NEW YORK (Reuters) - The court-appointed trustee liquidating Bernard Madoff’s firm on Wednesday announced a $280 million settlement with one of the swindler’s earliest investors, enabling customers to recoup more than 75 percent of the principal they lost.
The accord with hedge fund manager Ezra Merkin also resolved claims against Ascot Partners LP, a “feeder fund” he ran that sent customers’ money to Madoff, often without their knowledge, as well as his management company Gabriel Capital Corp.
Upon receiving court approval, the accord would boost recoveries for former customers of Bernard L. Madoff Investment Securities (BLMIS) LLC to $13.26 billion.
That is nearly 76 percent of the $17.5 billion that the trustee Irving Picard said was wiped out in Madoff’s fraud, which was uncovered in December 2008. A New York state judge appointed a receiver for Ascot the following July.
“Mr. Merkin is pleased that the receiver has settled the trustee’s lawsuit on terms that will result in a significant recovery for Ascot’s investors,” Merkin’s lawyer Andrew Levander said in a statement.
The settlement allows Ascot to file a claim in the Madoff firm’s liquidation. But any payouts must go to its investors, not to Merkin, who also lost money with Madoff.
In a filing in Manhattan bankruptcy court, Picard’s lawyers called the settlement “a fair and reasonable compromise of the trustee’s claims against the defendants and the related customer claim against the BLMIS estate.”
Merkin in June 2012 had reached a separate $410 million settlement with Eric Schneiderman, then New York’s attorney general.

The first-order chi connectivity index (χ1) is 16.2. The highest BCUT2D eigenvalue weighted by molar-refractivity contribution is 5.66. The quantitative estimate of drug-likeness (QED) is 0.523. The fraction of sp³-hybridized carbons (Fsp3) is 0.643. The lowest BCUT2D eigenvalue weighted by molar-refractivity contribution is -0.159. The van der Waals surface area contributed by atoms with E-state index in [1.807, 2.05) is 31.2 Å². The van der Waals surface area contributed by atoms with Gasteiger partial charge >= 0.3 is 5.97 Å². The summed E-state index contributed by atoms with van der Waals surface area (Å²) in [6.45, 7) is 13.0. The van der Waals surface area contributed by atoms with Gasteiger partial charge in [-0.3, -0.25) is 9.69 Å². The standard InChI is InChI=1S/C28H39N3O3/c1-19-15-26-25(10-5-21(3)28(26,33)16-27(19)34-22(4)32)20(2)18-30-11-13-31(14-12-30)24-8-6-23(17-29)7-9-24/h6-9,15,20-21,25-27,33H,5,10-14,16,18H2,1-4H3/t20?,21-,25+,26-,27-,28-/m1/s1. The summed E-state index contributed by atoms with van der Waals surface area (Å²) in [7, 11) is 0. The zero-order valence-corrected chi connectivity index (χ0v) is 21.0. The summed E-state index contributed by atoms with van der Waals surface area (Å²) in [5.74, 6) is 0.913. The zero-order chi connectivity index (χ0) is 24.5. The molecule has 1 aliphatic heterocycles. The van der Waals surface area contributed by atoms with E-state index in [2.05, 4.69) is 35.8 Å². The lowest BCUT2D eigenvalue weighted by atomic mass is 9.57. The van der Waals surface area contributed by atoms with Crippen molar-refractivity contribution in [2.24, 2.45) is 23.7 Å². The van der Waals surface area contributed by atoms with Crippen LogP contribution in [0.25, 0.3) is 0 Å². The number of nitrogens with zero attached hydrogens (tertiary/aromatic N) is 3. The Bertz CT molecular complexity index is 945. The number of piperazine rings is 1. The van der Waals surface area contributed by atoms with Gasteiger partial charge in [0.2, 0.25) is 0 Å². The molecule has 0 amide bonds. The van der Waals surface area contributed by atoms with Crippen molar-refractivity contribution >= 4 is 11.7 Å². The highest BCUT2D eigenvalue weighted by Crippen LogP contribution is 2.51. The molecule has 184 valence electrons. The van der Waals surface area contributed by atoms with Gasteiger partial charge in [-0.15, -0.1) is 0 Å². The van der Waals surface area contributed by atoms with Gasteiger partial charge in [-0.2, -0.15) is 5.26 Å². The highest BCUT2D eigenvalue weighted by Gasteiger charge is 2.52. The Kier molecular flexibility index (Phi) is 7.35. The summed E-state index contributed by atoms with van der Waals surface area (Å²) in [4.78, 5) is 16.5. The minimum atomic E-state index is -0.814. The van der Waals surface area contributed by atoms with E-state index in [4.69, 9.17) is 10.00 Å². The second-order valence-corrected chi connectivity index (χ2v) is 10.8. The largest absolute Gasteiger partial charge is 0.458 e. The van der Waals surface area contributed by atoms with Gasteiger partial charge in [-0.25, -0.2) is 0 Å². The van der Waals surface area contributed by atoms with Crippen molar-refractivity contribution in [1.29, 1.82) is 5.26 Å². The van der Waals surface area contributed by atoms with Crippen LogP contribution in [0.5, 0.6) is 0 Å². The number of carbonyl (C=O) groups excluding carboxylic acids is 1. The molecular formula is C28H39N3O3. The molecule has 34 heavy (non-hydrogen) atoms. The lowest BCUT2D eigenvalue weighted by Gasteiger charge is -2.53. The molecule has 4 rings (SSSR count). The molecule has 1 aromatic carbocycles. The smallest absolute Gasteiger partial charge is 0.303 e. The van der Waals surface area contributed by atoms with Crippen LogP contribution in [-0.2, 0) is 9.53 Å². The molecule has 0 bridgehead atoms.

Schneiderman accused Merkin of “recklessly” feeding $2.4 billion of investor cash to Madoff, while falsely claiming he had been actively managing the money.
Picard challenged that settlement, saying it infringed his right to recoup money for Madoff customers. But U.S. District Judge Jed Rakoff said the trustee took too long to get involved.
Schneiderman’s predecessor Andrew Cuomo, now New York’s governor, had sued Merkin in April 2009.
Feeder fund investors normally cannot recoup money from Picard’s efforts because they did not invest directly with Madoff.
A separate, more than $4 billion fund created by the U.S. government allows recoveries by such investors. Roughly $1.28 billion has been distributed from that fund.
Madoff, 80, pleaded guilty to fraud in March 2009 and is serving a 150-year prison sentence.
Reporting by Jonathan Stempel in New York; editing by Bill Berkrot and Marguerita Choy